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Label Reading: 5 Sneaky Ingredients to Avoid

I've been hearing some great feedback from readers on the Go Green 21-day Challenge including increased energy, better digestion and everyone loves checking
Sep 29, 2015 | Joy McCarthy

I've been hearing some great feedback from readers on the Go Green 21-day Challenge including increased energy, better digestion and everyone loves checking their pH! It's not too late to join, find out more here.

I get a lot of questions on ingredients in foods and supplements so I wrote this post to help you navigate ingredient labels a little easier. If there's something you are still curious about please post in the comments section below and I will get back to you as soon as I can between Vienna's feedings and burps ;)

I'm going to start off with sneaky ingredients that are best avoided in supplements (and in food!). There are more than 10,000 potential ingredients in food and supplements that fall into the category of additives, according to the Centre for Science and Public Interest. I've just selected a handful of the more common ones you might see.

Top Sneaky Ingredients to Avoid in Supplements & Food

Artificial Sweeteners

The two most popular ones are aspartame and sucralose. They are man-made chemicals in a lab -- nothing food-like about them and you'll find them in many protein bars and powders marketed as "weight-loss" products.

The problem: Research from the Center for Human Nutrition, Washington University School of Medicine showed that when the brain detects a sweet taste this can actually illicit an insulin response -- not good if you are trying to keep your blood sugar balanced or inflammation in check. Diet pop drinkers actually tend to gain more fat when they consume beverages made with artificial sweeteners, as shown in The Journal of the American Geriatrics Society. Older studies have shown that artificial sweeteners (aspartame in particular) fuel tumour growth in rats. Anecdotally, I've had many clients completely eliminate headaches and migraines by cutting out artificial sweeteners.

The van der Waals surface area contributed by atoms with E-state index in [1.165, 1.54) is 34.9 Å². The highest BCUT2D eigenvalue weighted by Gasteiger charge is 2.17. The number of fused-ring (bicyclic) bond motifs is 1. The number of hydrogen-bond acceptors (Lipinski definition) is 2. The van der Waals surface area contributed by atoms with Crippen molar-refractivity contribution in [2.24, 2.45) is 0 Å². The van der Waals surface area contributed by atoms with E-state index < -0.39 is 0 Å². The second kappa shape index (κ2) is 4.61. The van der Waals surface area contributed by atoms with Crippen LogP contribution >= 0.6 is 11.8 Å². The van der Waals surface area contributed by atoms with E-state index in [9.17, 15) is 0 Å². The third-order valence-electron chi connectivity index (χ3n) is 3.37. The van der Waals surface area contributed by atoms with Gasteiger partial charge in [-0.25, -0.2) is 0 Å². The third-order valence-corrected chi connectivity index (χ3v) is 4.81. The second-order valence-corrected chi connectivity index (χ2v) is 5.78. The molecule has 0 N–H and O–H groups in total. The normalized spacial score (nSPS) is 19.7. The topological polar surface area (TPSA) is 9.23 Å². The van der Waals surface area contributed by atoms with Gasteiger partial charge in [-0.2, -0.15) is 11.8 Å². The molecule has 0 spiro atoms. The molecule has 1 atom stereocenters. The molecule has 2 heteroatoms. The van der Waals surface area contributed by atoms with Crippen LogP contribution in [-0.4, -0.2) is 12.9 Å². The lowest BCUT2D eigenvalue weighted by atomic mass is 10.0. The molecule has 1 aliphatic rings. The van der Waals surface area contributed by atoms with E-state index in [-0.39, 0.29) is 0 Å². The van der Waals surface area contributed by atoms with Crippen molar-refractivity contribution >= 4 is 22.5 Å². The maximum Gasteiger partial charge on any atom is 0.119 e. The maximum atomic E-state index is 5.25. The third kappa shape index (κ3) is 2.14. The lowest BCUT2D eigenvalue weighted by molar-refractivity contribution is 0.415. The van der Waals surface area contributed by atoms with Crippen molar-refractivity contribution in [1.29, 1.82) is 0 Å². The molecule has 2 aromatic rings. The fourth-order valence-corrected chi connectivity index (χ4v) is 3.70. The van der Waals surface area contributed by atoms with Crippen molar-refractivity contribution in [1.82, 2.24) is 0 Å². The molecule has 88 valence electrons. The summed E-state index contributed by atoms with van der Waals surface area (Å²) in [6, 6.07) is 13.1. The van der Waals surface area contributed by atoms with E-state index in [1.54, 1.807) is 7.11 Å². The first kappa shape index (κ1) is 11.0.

Artificial Flavours

The worst part about "artificial flavours" is that food manufacturers do not have to disclose what chemicals these flavours contain. This means you're playing "Russian roulette" if you have sensitivities to certain chemicals. You also can't be certain it is free of genetically modified or synthetic ingredients. The best thing you can do is avoid any supplement or food with artificial flavours.

The problem: There is too much unknown about these chemical flavours. A simple rule of thumb is to ask yourself, "Would your great-grandmother have eaten this?" and if the answer is no, you are best to avoid it too. 

Artificial Food Dyes

Dyes are big business because they are one of the most common food additives. They are chemicals to synthetically alter the colour of food, basically make a processed food look more appetizing. 

The problem: Most food dyes are coal tar derived and can be carcinogenic including Red # 3. There are far too many issues with food dyes to list here but check out Learn more here.

Sep 29, 2015 BY Joy McCarthy
Bill   •   October 1, 2015

You'll also find BHT in virtually every Kellogg's cereal. Including the varieties meant for children. Yikes!


Marianne Greer   •   October 7, 2015

I can not believe that Centrum Vitamins have BHT in them! I will be sure to spread the word. That is just wrong. Why can't they just go with a shorter expiration date and not worry about the shelf life. You have opened my eyes.


Nicki S.   •   April 29, 2019

You talk about "ARTIFICIAL FLAVOURS" but, what about when a package says " Natural Flavors", is that the same thing or something different?

Joy McCarthy   •   April 29, 2019

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